I recently had a request from a customer who is planning on changing his MSMQ servers from workgroup mode to AD Integrated mode. They were looking for information and guidance on what kind of stress this would place on their AD Infrastructure. They have 20 queues, processing a total of 100,000 messages/day, with a 1MB average message size. I thought I would share my thoughts on this migration.
The first point to cover is what MSMQ uses Active Directory for and how it doesn’t have to relate to delivering messages.
The usual analogy I use is to compare MSMQ to the telephone system. Imagine a table on which is a traditional telephone with a local directory listing next to it. To make a call, you can just dial the number (if you know it) or you can look it up in the book (if you don’t). Additionally, you can use the directory listing to determine the location of the person you are calling – maybe it’s a shop or someone that shares a common name. The actual connection to the person you are calling is made using the same method, independent of whether you looked the number up or not.
With MSMQ it is the same. You can either send a message directly to a destination queue or you can contact Directory Services for assistance or additional information. Once the destination has been determined, a point-to-point connection is made and the message delivered (unless you are using Routing Servers, of course).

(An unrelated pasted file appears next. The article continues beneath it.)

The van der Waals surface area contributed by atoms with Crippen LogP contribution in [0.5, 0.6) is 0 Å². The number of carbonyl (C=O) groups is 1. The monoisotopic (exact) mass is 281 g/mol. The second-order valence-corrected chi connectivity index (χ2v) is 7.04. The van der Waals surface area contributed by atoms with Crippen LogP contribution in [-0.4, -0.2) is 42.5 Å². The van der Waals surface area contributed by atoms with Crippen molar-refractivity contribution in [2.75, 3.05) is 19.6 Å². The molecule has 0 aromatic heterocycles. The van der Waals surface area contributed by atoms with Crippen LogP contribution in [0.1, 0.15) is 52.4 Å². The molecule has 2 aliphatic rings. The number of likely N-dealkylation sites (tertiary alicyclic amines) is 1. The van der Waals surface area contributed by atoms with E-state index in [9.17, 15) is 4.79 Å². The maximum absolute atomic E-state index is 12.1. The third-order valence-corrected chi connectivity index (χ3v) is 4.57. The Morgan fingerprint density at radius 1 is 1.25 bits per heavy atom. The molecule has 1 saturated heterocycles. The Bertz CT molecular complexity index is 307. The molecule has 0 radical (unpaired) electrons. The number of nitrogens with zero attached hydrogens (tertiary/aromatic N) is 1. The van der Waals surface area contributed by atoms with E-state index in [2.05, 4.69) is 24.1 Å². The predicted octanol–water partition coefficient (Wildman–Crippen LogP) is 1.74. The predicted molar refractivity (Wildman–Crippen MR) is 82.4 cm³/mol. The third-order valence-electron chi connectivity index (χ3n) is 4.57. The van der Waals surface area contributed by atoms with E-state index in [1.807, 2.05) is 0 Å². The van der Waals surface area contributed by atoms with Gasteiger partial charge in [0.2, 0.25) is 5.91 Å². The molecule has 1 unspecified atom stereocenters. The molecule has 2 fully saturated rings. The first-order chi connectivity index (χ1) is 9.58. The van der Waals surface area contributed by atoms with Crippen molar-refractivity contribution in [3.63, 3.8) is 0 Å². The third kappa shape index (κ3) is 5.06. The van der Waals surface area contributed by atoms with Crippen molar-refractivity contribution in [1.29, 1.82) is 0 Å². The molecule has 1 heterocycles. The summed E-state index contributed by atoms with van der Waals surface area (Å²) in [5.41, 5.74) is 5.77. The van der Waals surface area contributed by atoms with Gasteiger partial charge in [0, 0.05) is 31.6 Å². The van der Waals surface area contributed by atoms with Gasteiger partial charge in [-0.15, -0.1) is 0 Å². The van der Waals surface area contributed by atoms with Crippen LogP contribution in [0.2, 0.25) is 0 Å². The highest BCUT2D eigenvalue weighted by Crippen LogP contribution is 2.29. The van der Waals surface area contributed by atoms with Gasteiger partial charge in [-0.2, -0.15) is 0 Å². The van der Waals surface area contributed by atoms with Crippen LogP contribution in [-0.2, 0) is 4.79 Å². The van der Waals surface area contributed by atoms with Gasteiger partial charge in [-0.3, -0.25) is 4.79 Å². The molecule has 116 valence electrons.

To relate this to the original question, you can ignore message size and throughput as they do not have a corresponding Active Directory object. Even queues can be ignored to some extent as, although each may be represented by an object in Directory Services, they physically exist on the destination server itself and not a domain controller.
To determine the load on the Active Directory infrastructure, you need to instead look at the MSMQ-using applications you are running. For examples, do they make use of:
- Addressing messages with Pathnames
- Querying of queue properties
- Querying of queue permissions
- Message authentication
- Message encryption
It is these sorts of operation that require access to Active Directory and which will generate load on the infrastructure. How much load there will be is difficult to say as it depends on how efficiently the applications have been coded. Test benchmarking will be the order of the day.
Note that an application initially designed to work on MSMQ in workgroup mode is unlikely to generate any extra load when ported to an AD-integrated environment as the code will not be making any calls to Directory Services.
To conclude, avoid contacting Directory Services unless you need the extra functionality provided as the calls are expensive.
- If you know the machine and queue names, send the message DIRECT.
- Use Negative Source Journaling and Dead Letter Queues instead of querying the queue’s properties and permissions.
- If you must use AD-Integration mode, remember MSMQ follows site (not domain) boundaries so ensure there are at least 2 domain controllers in every logical site where MSMQ clients exist.